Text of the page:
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Arts and Entertainment

Prince's 21 Nights in LA - The Story So Far

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Prince is now at roughly the halfway mark of his planned “21 Nights” stint, with eleven shows at the Forum and two sets at the Troubadour under his belt. We thought we’d check in on That Skinny MF With The High Voice once again and see how his extended LA residency is progressing.

Having witnessed opening night (see full review here) as well as the last Forum show on May 7, and followed the daily reports on fan site prince.organd, we can definitely advise that this extended engagement has been no exercise in repetition. While a core set list of eighties hits and his current favorite cover tunes has started to emerge - no matter what else he does, you’re still likely to hear “1999” and “Controversy” along with his version of “Don’t Stop Til You Get Enough” - each night has offered at least one unique song not repeated during the run. Some nights have veered wildly off track once the five or six biggest hits have been dispensed with, inspiring him to dig into obscure corners of his back catalog. He’s been dusting off off hardcore fan favorites like “Something In The Water (Does Not Compute),” “She’s Always In My Hair” and “Endorphinmachine”, and spent a good chunk of one night playing the best songs from last year’s 20TEN, an album he didn’t even bother to release in the States.

Having compiled the setlists from the Forum shows and the first set at the Troub, and crunched the numbers, here’s how the statistics played out:

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* Eighty-seven songs have been played by the band, at least twenty-three of which are covers (we’re not counting his nightly “sampler set,” in which he plays mash-up DJ with samples from six or seven of his own hits, sometimes singing along for a few lines, interspersed with a few seconds of Beyonce’s “Single Ladies”)

* Of those, forty-one have only been played once, and fourteen played only twice, during this run.

* There does apear to be a “starting point” setlist of about fifteen songs, made up mostly of Prince’s most popular eighties singles, that get played virtually every night. But even this isn’t written in stone - “Little Red Corvette” had been played every night at the Forum until it was skipped for our second visit.

* Twelve special guests have popped up on ten different nights: Cassandra Wilson, Alicia Keys, Gwen Stefani, Nicole Scherzinger, Faith Evans, Chaka Khan, Nikka Costa, Missy Elliot, Andi Allo, Stevie Wonder, saxophonist Mike Phillips and Family Stone bassist Larry Graham. We’re not even counting Sheila E, who shows up so often she seems like part of the band now.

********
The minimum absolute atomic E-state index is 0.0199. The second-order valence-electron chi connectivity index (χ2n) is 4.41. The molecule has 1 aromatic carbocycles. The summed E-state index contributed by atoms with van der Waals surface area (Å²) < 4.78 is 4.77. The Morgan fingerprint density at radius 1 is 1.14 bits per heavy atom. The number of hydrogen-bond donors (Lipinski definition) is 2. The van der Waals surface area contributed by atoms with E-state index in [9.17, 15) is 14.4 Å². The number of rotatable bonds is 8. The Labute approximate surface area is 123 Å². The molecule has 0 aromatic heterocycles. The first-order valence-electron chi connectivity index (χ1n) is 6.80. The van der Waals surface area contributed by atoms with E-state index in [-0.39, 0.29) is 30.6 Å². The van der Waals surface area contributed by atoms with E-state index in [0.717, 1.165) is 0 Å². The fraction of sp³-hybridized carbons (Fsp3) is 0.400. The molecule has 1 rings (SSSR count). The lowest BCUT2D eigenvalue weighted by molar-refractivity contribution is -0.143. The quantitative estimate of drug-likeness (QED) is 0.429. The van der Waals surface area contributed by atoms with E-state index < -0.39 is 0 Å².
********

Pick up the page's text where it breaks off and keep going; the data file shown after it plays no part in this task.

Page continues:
* Opening acts have included a number of his vocal guests - Khan, Wilson and Sheila E’s E Family unit, along with Esperanza Spalding, who didn’t join him during his set, though he showed up in the middle of hers. Live Nation hasn’t been announcing the names of the openers prior to show day, but it hasn’t been that hard to find them out - Janelle Monae herself tweeted the news that she was opening the shows this weekend.

* Set lengths have varied from a little over ninety minutes to the three and a half- hour marathon seen on opening night, with an average duration just over two hours. As Sheila E told the LA Weekly, “It all depends on how he feels.”

* While the majority of seats are still priced at $25, ticket prices for the seats closest to the stage have been fluid throughout the run, ranging from a high of $750 for VIP tables on the first weekend, to an unbelievably low walk-up price of $10 at the box office for one of the under-sold Thursday shows. Fans hoping to score good seats for $25 have had the best luck on weeknights, checking Ticketmaster close to show time when any unsold VIP seats have been getting released at a significant discount.

Last week’s appearance at the Troubadour for two sets made no attempt to replicate a normal show in a small venue, so people who paid to hear “Purple Rain” up close and personal may have walked out disappointed. But the hardcore fans were in heaven for these sets, which dropped all of the number-ones, instead giving Prince and the band a chance to try on a new vibe. The first set was mellow and jazz-inflected, with keyboardist Renato Neto and guest saxophonist Mike Phillips stepping to the forefront for extended improvisations on deep cuts like “Colonized Mind” and “Power Fantastic”. The late show was described as an orgasmic Hendrix-style barn-burner, filled with high-energy guitar workouts ala “Anotherloverholeinyohead.” Small venue shows always bring out a different side of him, and anyone who makes it into one should be prepared to jettison most of their favorite songs and instead, attempt to open themselves to whatever Prince feels like laying down in the moment.

With inexpensive and widely available tickets, and an anything-can-happen spirit still visible after a month in town, we strongly encourage all Angelenos to participate in this glorious experiment. The Kid’s still working it like he wants to be the only one you come for.

Prince appears at the Forum May 14, 27, 28 and 29 at the Forum, tickets $25 to $425, at Ticketmaster. Additional dates are expected to be announced.